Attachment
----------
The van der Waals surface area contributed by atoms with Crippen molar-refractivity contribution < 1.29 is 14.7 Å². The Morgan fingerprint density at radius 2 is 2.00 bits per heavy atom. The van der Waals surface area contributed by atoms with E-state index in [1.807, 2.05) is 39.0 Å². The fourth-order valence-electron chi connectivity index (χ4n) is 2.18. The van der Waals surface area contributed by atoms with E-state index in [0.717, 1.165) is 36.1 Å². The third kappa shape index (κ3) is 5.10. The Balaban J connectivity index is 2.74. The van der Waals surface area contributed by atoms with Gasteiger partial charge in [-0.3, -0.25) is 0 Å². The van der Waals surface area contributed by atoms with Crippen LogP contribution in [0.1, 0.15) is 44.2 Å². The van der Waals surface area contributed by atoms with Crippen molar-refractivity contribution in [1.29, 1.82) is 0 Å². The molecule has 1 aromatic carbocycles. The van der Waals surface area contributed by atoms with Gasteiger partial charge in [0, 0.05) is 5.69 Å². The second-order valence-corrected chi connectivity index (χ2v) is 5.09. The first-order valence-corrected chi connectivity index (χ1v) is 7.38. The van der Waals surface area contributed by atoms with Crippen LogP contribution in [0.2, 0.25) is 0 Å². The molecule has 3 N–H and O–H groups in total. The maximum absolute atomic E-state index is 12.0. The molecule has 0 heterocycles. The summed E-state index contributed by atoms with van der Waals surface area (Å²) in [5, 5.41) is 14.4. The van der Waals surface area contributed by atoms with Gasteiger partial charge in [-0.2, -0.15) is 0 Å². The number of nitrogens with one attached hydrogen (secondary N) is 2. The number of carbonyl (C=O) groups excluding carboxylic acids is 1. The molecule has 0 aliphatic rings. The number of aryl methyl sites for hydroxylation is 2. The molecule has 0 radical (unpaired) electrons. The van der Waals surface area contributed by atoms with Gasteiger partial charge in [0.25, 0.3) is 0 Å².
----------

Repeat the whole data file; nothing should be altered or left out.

The van der Waals surface area contributed by atoms with Crippen molar-refractivity contribution < 1.29 is 14.7 Å². The Morgan fingerprint density at radius 2 is 2.00 bits per heavy atom. The van der Waals surface area contributed by atoms with E-state index in [1.807, 2.05) is 39.0 Å². The fourth-order valence-electron chi connectivity index (χ4n) is 2.18. The van der Waals surface area contributed by atoms with E-state index in [0.717, 1.165) is 36.1 Å². The third kappa shape index (κ3) is 5.10. The Balaban J connectivity index is 2.74. The van der Waals surface area contributed by atoms with Gasteiger partial charge in [-0.3, -0.25) is 0 Å². The van der Waals surface area contributed by atoms with Crippen LogP contribution in [0.1, 0.15) is 44.2 Å². The van der Waals surface area contributed by atoms with Crippen molar-refractivity contribution in [1.29, 1.82) is 0 Å². The molecule has 1 aromatic carbocycles. The van der Waals surface area contributed by atoms with Gasteiger partial charge in [0, 0.05) is 5.69 Å². The second-order valence-corrected chi connectivity index (χ2v) is 5.09. The first-order valence-corrected chi connectivity index (χ1v) is 7.38. The van der Waals surface area contributed by atoms with Crippen LogP contribution in [0.2, 0.25) is 0 Å². The molecule has 3 N–H and O–H groups in total. The maximum absolute atomic E-state index is 12.0. The molecule has 0 heterocycles. The summed E-state index contributed by atoms with van der Waals surface area (Å²) in [5, 5.41) is 14.4. The van der Waals surface area contributed by atoms with Gasteiger partial charge in [-0.2, -0.15) is 0 Å². The number of nitrogens with one attached hydrogen (secondary N) is 2. The number of carbonyl (C=O) groups excluding carboxylic acids is 1. The molecule has 0 aliphatic rings. The number of aryl methyl sites for hydroxylation is 2. The molecule has 0 radical (unpaired) electrons. The van der Waals surface area contributed by atoms with Gasteiger partial charge in [0.25, 0.3) is 0 Å².